“This industry is all over the state,” Majestro said. “There are a lot of different companies. But the people who come to us and complain seem to have a lot of complaints about one particular company.”
In its recent filings with the U.S. Securities and Exchange Commission, Antero said that similar sorts of nuisance cases are pending against its operations in Colorado, Ohio and Pennsylvania. Antero said that it denies the allegations and will “vigorously defend” against the suits, but that company officials “are unable to estimate the amount of monetary damages, if any, that might result from these claims.”
While its supporters in the West Virginia Legislature want to head off such lawsuits, Antero attorneys are arguing in court that the suits are already invalid under existing state law.
For one thing, Antero argues that when companies own or have a lease on natural gas rights, but don’t own the surface land, long-standing West Virginia law gives drillers the right to do whatever is “reasonably necessary” to get at their minerals. Surface owner rights advocates argue that legal doctrine is outdated, and does not take into account the huge impacts of modern natural gas drilling, compared to industry activities in earlier days.
Antero lawyer W. Henry Lawrence also argues, among other things, that there’s no way that the residents Majestro represents could possibly meet the balancing test when the benefits of natural gas production are stacked up against the kinds of nuisances the industry inserts into their lives.
Lawrence cited an expert report — challenged by the plaintiffs — that details the gas industry’s economic contribution to the state, along with numerous court cases and sections of legislative intent that recite the importance to West Virginia of energy extraction industries.
“West Virginia law clearly attaches significant social value to mineral development as its stated policy is to support and facilitate mineral development,” Lawrence wrote in one recent court filing.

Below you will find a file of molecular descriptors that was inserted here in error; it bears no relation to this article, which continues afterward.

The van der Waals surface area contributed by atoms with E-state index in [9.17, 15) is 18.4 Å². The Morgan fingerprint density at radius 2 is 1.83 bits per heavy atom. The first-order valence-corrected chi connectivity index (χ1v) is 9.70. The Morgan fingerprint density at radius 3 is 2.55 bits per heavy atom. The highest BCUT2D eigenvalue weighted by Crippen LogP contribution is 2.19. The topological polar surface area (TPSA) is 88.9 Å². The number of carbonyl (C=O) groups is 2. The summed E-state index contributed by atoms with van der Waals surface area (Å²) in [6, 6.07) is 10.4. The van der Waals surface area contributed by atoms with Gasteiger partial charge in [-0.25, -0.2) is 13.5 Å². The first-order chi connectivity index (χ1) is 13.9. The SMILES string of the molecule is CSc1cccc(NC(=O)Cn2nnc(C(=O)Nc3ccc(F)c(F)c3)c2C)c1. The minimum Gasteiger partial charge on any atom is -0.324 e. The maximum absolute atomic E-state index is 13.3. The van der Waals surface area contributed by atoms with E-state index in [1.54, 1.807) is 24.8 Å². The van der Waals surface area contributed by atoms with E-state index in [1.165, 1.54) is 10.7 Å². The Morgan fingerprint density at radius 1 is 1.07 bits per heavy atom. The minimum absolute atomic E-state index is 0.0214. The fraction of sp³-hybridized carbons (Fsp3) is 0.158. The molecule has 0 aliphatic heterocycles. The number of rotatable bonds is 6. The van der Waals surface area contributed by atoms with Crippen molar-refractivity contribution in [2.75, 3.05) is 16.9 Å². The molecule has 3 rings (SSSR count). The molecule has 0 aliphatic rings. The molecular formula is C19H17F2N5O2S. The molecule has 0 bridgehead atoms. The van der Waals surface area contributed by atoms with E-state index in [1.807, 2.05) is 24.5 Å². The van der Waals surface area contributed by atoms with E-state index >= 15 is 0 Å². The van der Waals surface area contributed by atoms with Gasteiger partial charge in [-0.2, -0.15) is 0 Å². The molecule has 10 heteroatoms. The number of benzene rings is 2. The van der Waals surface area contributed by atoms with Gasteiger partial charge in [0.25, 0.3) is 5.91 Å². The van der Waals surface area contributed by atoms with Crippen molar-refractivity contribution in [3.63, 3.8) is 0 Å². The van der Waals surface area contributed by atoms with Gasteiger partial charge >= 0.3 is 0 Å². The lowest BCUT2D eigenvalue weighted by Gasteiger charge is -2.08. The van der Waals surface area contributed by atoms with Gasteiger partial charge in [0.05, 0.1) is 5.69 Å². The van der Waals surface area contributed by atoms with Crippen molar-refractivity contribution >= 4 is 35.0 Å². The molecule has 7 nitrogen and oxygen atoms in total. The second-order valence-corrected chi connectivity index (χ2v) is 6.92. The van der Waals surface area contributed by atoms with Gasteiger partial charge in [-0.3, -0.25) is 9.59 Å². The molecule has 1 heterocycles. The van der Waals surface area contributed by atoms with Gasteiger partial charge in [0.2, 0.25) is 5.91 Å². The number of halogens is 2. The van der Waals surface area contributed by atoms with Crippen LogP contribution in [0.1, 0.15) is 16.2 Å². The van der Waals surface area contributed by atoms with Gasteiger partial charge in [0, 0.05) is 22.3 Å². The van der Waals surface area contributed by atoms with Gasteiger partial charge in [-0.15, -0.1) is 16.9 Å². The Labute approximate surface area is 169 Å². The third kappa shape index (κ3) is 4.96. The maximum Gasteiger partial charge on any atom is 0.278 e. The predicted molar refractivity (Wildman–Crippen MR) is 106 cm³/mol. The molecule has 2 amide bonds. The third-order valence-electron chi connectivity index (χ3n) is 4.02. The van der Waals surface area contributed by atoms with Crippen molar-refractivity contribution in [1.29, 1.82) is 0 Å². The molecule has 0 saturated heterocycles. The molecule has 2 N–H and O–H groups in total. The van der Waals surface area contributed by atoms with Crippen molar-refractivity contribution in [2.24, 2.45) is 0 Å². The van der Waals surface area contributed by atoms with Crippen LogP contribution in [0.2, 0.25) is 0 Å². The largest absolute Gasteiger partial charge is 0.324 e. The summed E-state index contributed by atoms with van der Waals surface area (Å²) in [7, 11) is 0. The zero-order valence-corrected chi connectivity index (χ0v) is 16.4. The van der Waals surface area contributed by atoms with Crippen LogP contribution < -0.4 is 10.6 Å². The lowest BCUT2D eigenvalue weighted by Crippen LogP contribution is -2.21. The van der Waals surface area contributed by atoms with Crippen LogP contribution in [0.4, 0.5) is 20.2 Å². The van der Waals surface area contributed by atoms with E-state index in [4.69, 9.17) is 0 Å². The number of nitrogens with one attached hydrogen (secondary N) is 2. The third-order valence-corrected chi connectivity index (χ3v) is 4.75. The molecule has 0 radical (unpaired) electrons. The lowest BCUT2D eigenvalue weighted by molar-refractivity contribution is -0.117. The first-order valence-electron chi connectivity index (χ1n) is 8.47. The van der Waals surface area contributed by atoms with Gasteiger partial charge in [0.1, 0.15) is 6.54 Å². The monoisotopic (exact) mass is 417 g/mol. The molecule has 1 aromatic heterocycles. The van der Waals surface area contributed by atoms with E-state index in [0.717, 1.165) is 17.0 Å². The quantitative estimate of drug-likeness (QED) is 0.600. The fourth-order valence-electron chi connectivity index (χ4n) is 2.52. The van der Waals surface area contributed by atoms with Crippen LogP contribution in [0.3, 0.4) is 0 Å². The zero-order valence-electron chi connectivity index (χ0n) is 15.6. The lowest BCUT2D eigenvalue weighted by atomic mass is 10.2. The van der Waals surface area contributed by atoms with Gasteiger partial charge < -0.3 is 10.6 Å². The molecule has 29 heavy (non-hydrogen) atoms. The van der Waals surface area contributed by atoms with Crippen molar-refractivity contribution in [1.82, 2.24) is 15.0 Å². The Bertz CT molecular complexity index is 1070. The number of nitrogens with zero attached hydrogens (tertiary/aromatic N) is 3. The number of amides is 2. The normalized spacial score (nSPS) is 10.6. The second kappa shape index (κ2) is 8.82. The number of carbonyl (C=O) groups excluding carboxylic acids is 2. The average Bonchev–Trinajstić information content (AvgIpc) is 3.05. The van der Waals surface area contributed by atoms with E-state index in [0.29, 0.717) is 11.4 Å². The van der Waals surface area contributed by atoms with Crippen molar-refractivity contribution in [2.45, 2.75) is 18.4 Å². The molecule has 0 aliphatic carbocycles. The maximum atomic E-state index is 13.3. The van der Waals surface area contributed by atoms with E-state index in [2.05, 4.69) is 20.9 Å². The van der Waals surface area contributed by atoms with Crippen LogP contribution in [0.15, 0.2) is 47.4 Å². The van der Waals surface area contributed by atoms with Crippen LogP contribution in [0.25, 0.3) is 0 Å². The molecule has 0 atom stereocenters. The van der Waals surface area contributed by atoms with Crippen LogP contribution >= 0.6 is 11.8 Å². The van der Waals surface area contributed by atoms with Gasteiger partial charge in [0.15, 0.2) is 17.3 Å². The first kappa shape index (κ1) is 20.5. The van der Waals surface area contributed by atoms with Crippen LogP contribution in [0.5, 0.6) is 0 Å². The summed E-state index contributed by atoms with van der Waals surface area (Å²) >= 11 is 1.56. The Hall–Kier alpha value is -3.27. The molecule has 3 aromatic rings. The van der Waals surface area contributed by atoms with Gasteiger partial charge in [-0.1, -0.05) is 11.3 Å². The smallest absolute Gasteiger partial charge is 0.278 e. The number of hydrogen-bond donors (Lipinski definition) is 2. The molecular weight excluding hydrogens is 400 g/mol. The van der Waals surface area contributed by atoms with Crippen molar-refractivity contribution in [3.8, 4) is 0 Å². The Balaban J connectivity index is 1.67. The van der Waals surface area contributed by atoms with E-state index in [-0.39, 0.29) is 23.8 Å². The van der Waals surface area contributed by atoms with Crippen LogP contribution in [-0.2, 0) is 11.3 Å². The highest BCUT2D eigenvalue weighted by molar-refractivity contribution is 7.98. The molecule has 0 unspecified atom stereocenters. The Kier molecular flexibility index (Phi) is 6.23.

These legal arguments now rest with three judges of West Virginia’s Mass Litigation Panel, a group appointed by the state Supreme Court to handle complex cases with similar facts and legal questions and large numbers of parties. The panel hearing the Marcellus cases is headed by Taylor Circuit Judge Alan Moats.
During Friday’s hearing, Moats picked up on Lawrence’s argument about balancing the benefits of natural gas against the harms to residents in the communities where it’s produced. The judge read from one West Virginia law, the Marcellus Gas Manufacturing and Development Act, that concluded natural gas production should be increased “in the interest of national security … as a replacement for oil imported from other countries.”
“The Legislature hasn’t made a finding that this industry is harmful,” Moats said. “The Legislature has made a finding that it is beneficial.” [What industry-controlled legislature will ever find against its bribery providers?]
… Majestro responded that it would be unfair in his cases to pit the negative effects of the local gas industry on his clients against the nationwide or worldwide energy or economic benefits of the entire natural gas industry.
“If you’re going to look at the value of the industry in its entirety, then you have to look at the harms from the industry in its entirety,” Majestro said. “If we’re going to look at national-level value, then we’ve got to look at national-level harm.”